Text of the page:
These results support the possibility that Saturn’s rings formed billions of years ago, perhaps at the time when giant impacts excavated the great basins on the Moon. The findings also suggest that giant exoplanets may also commonly have rings.
Dr Larry Esposito, Principal Investigator of Cassini’s UVIS instrument, will be presenting the results at the European Planetary Science Congress in Münster on Tuesday 23rd September.
“Both Cassini observations and theoretical calculations can allow the rings of Saturn to be billions of years old. This means we humans are not just lucky to see rings around Saturn. This would lead us to expect massive rings also to surround giant planets circling other stars,” said Dr Esposito.
Esposito’s colleagues at the University of Colorado, Glen Stewart and Stuart Robbins, have computed the gravitational attraction and collisions between more than 100,000 particles, representing a sample of those in Saturn’s rings. They followed the orbit and history of each individual particle, and calculate the amount of starlight that would pass through the ring. These results have been compared to Cassini observations of starlight blocked by the rings, which has traditionally been used to estimate the total amount of material in the ring system. Esposito used this method in 1983 to estimate that rings of Saturn contain as much material as Saturn’s small moon Mimas, which is about 250 miles across. The new simulations show Saturn’s ring particles aggregate into clumps, which would lead to the previous estimate being low by a factor of 3 or more.
Calculations by Esposito and his student Joshua Elliott show that meteorites slowly grind and shatter the particles in the ring. Gradually, a layer of dust and fragments builds up and covers each particle. This layer includes both ice (from the particle) and meteoritic dust. As time passes, the ring system is more polluted and darkened by meteoritic dust.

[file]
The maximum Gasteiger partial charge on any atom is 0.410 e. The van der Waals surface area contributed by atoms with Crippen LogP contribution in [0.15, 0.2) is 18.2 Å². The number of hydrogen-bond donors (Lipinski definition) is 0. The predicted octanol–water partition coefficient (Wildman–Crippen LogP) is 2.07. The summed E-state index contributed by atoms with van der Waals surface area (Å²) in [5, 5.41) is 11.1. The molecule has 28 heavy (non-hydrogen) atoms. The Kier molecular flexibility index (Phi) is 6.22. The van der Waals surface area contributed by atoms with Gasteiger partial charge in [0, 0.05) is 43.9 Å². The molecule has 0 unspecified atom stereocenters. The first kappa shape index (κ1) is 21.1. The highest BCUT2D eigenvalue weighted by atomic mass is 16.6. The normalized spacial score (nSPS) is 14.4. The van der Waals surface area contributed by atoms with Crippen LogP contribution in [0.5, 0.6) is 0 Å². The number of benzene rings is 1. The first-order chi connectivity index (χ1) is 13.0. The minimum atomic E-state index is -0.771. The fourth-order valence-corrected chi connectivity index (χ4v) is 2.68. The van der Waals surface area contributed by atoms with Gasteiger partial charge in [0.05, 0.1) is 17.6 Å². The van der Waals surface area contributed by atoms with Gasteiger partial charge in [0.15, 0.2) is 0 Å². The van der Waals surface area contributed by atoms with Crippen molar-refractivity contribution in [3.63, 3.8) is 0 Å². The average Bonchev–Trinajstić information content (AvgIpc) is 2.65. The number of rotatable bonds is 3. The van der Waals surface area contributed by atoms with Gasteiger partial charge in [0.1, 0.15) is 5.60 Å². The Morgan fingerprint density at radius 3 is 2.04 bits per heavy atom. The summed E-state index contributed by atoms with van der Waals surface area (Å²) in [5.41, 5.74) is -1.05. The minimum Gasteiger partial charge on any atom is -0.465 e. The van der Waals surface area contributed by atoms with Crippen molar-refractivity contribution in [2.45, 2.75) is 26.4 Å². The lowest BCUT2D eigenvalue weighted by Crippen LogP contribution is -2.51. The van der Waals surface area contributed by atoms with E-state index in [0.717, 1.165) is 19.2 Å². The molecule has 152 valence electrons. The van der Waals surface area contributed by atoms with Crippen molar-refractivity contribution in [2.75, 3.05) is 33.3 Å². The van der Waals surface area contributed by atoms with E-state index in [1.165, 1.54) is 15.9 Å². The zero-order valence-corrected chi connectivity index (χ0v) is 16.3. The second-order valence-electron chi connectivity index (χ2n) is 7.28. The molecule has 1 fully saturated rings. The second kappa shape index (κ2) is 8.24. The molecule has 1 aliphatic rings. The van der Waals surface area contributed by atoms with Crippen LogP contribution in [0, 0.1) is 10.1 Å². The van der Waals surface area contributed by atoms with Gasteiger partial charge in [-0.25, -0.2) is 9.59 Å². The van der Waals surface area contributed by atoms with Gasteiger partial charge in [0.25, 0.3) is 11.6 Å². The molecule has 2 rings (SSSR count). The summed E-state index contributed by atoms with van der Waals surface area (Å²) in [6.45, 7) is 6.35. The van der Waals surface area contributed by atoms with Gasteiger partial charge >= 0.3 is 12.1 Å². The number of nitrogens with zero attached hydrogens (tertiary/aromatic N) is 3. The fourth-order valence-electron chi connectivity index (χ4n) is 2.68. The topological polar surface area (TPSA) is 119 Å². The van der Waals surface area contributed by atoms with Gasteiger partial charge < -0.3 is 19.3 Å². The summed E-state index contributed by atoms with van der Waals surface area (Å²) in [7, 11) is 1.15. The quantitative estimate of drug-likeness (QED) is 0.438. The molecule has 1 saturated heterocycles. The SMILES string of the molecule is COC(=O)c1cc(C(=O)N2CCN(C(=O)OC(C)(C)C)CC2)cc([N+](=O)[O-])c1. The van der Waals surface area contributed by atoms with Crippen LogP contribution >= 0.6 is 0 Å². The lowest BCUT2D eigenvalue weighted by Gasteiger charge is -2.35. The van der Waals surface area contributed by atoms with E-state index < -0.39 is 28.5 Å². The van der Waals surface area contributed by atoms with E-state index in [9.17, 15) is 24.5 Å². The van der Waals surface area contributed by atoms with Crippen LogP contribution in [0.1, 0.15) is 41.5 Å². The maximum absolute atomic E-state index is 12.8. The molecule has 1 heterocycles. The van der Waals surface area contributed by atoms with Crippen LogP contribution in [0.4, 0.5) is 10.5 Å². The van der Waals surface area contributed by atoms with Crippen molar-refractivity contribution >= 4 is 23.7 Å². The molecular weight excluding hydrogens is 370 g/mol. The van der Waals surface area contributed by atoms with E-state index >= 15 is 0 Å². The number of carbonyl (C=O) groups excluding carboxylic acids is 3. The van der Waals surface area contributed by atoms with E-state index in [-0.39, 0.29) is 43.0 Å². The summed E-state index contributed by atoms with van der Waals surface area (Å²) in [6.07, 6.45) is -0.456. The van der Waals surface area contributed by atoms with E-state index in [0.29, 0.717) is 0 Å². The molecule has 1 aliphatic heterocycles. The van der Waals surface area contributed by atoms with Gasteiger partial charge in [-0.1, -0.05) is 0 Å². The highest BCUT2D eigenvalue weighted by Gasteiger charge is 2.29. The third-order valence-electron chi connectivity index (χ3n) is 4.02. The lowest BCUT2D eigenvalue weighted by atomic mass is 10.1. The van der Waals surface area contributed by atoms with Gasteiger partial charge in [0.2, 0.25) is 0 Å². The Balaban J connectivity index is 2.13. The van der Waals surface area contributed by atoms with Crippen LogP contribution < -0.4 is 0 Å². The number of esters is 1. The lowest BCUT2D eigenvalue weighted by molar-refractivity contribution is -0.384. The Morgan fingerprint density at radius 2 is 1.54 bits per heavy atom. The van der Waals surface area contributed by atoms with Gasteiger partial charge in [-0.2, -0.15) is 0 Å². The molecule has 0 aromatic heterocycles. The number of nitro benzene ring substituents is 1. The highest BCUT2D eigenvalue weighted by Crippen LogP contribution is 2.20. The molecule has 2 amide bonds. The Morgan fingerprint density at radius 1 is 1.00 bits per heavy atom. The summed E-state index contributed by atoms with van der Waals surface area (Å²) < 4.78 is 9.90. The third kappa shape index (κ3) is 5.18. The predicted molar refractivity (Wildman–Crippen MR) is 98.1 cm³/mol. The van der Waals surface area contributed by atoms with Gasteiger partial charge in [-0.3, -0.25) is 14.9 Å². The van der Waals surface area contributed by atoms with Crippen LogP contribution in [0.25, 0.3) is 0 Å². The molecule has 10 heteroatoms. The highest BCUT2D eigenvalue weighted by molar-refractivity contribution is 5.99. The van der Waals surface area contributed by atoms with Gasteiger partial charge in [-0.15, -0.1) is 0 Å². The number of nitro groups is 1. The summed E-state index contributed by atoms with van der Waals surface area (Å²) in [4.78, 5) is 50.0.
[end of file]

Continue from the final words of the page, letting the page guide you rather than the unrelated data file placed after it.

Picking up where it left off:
Because the rings appear so clean and bright, it was argued that the rings of Saturn were much younger than Saturn, which is some 4.5 billion years old. It was calculated from Voyager measurements that the rings are only about 100 million years old, approximately as ancient as when dinosaurs inhabited the Earth. The new calculations show that if the rings are more massive, they appear less polluted, and thus could be proportionately older. Recycling of ring material extends their lifetime and reduces the expected darkening.
One problem with this proposal for more massive and ancient rings is that the Pioneer 11 space mission to Saturn in 1979 measured the ring mass indirectly by observing charged particles created by cosmic rays bombarding the rings.
“Those mass estimates were similar to the ones from Voyager star occultations, apparently confirming the previous low mass value. However, we now recognize that the charged particles are double-valued. That means they could arise from either a small or large mass. We now see that the larger mass value could be consistent with the underestimates due to ring clumpiness,” said Dr Esposito.
Anita Heward | alfa
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